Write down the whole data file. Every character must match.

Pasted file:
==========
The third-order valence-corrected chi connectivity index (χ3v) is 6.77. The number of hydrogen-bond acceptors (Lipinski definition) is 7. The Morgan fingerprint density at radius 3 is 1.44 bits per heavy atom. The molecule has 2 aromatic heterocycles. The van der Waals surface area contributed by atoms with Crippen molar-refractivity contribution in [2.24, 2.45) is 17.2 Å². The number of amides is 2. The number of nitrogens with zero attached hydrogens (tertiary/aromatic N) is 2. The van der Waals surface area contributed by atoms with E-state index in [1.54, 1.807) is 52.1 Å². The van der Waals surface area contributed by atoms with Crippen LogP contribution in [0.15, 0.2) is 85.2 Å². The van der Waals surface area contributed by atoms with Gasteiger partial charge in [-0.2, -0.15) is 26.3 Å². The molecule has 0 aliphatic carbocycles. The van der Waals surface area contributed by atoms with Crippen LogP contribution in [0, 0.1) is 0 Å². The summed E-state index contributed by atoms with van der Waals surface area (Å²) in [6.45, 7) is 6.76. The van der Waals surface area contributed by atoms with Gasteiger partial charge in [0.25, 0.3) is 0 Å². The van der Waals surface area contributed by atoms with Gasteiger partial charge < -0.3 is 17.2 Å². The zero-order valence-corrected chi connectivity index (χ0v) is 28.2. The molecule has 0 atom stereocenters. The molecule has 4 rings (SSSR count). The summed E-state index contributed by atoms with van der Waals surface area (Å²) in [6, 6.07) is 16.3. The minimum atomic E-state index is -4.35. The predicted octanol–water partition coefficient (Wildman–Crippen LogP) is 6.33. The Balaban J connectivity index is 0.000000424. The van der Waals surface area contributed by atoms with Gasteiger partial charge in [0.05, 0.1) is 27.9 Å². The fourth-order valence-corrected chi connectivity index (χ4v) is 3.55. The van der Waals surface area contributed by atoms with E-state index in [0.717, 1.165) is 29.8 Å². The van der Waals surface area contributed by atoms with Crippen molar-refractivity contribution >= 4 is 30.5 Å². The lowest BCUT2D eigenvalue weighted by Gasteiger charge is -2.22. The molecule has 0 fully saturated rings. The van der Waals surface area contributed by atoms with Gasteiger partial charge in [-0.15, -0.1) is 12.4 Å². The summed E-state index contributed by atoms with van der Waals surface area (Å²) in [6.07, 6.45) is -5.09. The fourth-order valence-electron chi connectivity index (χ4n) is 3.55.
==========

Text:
The third-order valence-corrected chi connectivity index (χ3v) is 6.77. The number of hydrogen-bond acceptors (Lipinski definition) is 7. The Morgan fingerprint density at radius 3 is 1.44 bits per heavy atom. The molecule has 2 aromatic heterocycles. The van der Waals surface area contributed by atoms with Crippen molar-refractivity contribution in [2.24, 2.45) is 17.2 Å². The number of amides is 2. The number of nitrogens with zero attached hydrogens (tertiary/aromatic N) is 2. The van der Waals surface area contributed by atoms with E-state index in [1.54, 1.807) is 52.1 Å². The van der Waals surface area contributed by atoms with Crippen LogP contribution in [0.15, 0.2) is 85.2 Å². The van der Waals surface area contributed by atoms with Gasteiger partial charge in [-0.2, -0.15) is 26.3 Å². The molecule has 0 aliphatic carbocycles. The van der Waals surface area contributed by atoms with Crippen LogP contribution in [0, 0.1) is 0 Å². The summed E-state index contributed by atoms with van der Waals surface area (Å²) in [6.45, 7) is 6.76. The van der Waals surface area contributed by atoms with Gasteiger partial charge in [0.25, 0.3) is 0 Å². The van der Waals surface area contributed by atoms with Gasteiger partial charge < -0.3 is 17.2 Å². The zero-order valence-corrected chi connectivity index (χ0v) is 28.2. The molecule has 0 atom stereocenters. The molecule has 4 rings (SSSR count). The summed E-state index contributed by atoms with van der Waals surface area (Å²) in [6, 6.07) is 16.3. The minimum atomic E-state index is -4.35. The predicted octanol–water partition coefficient (Wildman–Crippen LogP) is 6.33. The Balaban J connectivity index is 0.000000424. The van der Waals surface area contributed by atoms with Gasteiger partial charge in [0.05, 0.1) is 27.9 Å². The fourth-order valence-corrected chi connectivity index (χ4v) is 3.55. The van der Waals surface area contributed by atoms with E-state index in [0.717, 1.165) is 29.8 Å². The van der Waals surface area contributed by atoms with Crippen molar-refractivity contribution >= 4 is 30.5 Å². The lowest BCUT2D eigenvalue weighted by Gasteiger charge is -2.22. The molecule has 0 fully saturated rings. The van der Waals surface area contributed by atoms with Gasteiger partial charge in [-0.15, -0.1) is 12.4 Å². The summed E-state index contributed by atoms with van der Waals surface area (Å²) in [6.07, 6.45) is -5.09. The fourth-order valence-electron chi connectivity index (χ4n) is 3.55.